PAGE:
There are over 350,000 house fires per year in the United States, according to data from the National Fire Protection Association. Fortunately, many of them are small and the homes survive — but that doesn’t mean there are no damages.
Bad odors, like smoke and mildew, can sometimes resurface weeks or months after a fire — especially if homeowners attempt restoration and cleanup without professional assistance. Learn more about what causes these problems and how to deal with them.
The most obvious odor that lingers in the home after a small fire is smoke. Smoke odors can resurface when you shut windows and doors for winter or if you perform any remodeling in the area that was affected. Smoke odor can even permeate rooms that weren’t directly impacted by the fire.
Smoke odors are pervasive. Smoke contains many tiny particulates called soot that can coat any surface that was exposed to the smoke. This means that smoke odors can get into wall boards and air ducts or that the odors may seep deeply into carpets and textiles.
Smoke may even get into the walls via small openings. The final result is a home that looks clean but has a smoke smell that still periodically resurfaces.
Smoke odor removal means addressing the cause — the sooty smoke film that is hiding in your home. Fortunately, a restoration technician can hunt down the source of the odor and use odor eliminating cleaners to solve most issues. If the odor persists after cleaning on semi-porous surfaces, like wood and drywall, then replacement or painting to seal in the odors may be necessary.
Homeowners sometimes give up on carpet and upholstery, since smoke seems to resurface from these items frequently. Before you settle on replacement, consider professional restoration. A pro has the equipment and knowledge that may enable them to save your textiles.
Smoke odor isn’t just unpleasant; there are also health concerns related to it. Soot contains small particles, many of which are carcinogenic or small enough to cause lung problems. You may expose yourself to health issues if you attempt to clean it up yourself.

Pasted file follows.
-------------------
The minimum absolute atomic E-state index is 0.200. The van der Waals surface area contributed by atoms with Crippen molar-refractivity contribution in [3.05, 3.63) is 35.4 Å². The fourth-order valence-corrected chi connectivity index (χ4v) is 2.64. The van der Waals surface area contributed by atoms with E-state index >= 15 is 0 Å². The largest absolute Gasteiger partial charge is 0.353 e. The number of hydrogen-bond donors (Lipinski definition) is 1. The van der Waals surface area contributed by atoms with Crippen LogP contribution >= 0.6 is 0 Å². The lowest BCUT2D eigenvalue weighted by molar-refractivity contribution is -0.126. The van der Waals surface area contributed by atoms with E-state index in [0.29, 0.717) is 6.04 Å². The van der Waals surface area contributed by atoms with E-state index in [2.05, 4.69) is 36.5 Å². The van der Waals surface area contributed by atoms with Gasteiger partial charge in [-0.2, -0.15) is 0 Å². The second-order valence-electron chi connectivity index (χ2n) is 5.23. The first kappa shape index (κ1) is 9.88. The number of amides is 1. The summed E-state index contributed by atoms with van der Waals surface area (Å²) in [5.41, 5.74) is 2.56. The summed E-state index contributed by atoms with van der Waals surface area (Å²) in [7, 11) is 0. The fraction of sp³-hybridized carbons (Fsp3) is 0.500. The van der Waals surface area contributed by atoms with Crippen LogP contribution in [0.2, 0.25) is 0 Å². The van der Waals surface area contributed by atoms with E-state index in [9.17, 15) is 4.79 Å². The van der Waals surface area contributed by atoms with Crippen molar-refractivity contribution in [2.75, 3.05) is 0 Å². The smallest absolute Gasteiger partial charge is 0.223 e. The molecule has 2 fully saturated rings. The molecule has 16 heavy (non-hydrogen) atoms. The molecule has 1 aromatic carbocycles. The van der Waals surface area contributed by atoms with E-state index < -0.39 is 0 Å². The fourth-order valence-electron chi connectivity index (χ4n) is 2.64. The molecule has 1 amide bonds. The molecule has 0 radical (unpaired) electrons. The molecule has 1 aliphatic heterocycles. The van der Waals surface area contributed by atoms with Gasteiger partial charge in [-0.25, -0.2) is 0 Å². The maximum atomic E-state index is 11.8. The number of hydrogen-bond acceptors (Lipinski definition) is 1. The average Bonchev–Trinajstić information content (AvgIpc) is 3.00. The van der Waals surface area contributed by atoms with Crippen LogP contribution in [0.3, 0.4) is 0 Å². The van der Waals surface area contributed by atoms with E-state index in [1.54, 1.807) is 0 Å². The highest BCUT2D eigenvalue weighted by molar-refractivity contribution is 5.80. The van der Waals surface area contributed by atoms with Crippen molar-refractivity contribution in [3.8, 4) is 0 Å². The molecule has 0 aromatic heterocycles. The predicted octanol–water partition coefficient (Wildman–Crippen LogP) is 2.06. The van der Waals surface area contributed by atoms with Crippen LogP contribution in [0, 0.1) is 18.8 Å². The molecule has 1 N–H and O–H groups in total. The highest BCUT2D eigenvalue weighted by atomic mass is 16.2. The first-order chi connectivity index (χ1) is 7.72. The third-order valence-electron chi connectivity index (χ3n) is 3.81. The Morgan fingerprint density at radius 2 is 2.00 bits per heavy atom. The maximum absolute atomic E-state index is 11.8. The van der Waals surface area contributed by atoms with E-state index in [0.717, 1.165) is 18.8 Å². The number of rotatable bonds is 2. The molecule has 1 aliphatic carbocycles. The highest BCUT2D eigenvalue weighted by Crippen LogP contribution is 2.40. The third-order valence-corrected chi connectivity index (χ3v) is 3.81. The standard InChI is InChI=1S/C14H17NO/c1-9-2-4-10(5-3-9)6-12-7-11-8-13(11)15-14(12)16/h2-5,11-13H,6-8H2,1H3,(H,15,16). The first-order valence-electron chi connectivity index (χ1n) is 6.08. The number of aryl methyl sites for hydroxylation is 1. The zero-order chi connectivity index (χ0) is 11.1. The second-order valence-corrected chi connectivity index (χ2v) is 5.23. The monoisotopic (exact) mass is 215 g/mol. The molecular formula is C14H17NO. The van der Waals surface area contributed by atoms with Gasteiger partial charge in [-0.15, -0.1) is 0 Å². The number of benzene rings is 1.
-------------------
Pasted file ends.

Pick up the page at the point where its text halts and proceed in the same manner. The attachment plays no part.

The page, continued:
Smoke isn’t the only odor that can surface long after a small fire. Mold and mildew can also invade, permeating your home with a musty odor.
Mold is a direct result of the water used to put out the fire. Even small fires can result in hidden water damage, particularly to the walls and floors surrounding the burn site.
Water tends to soak through materials like drywall and carpets. If you attempted the initial clean up on your own, chances are only the surface areas were dried completely. Unfortunately, mold can grow on the damp under- and back-sides of walls and carpets, out of sight. Failure to dry the damaged site quickly will result in mold growth.
As mentioned above, DIY restoration efforts often fail to fully extract water and dry everything thoroughly. A professional will use water extractors on carpets and large industrial fans to finish drying out wall boards and the carpet. Without moisture, mold can no longer grow or reproduce.
The next step is killing the mold spores that remain, which is typically achieved with specialty formulated mold killers or with a bleach solution. Unfortunately, mold may be growing in the carpet padding or behind the drywall if it has been some time since the fire, so you may need to replace these items.
Mold can lead to respiratory problems in sensitive individuals, so breathing and eye protection is necessary. Even if you aren’t usually sensitive, direct exposure and disturbance while cleaning can cause coughing or eye irritation. A safer option is to leave cleanup to a professional.
Contact Apex Contracting and Restoration for more help with your post-fire restoration efforts.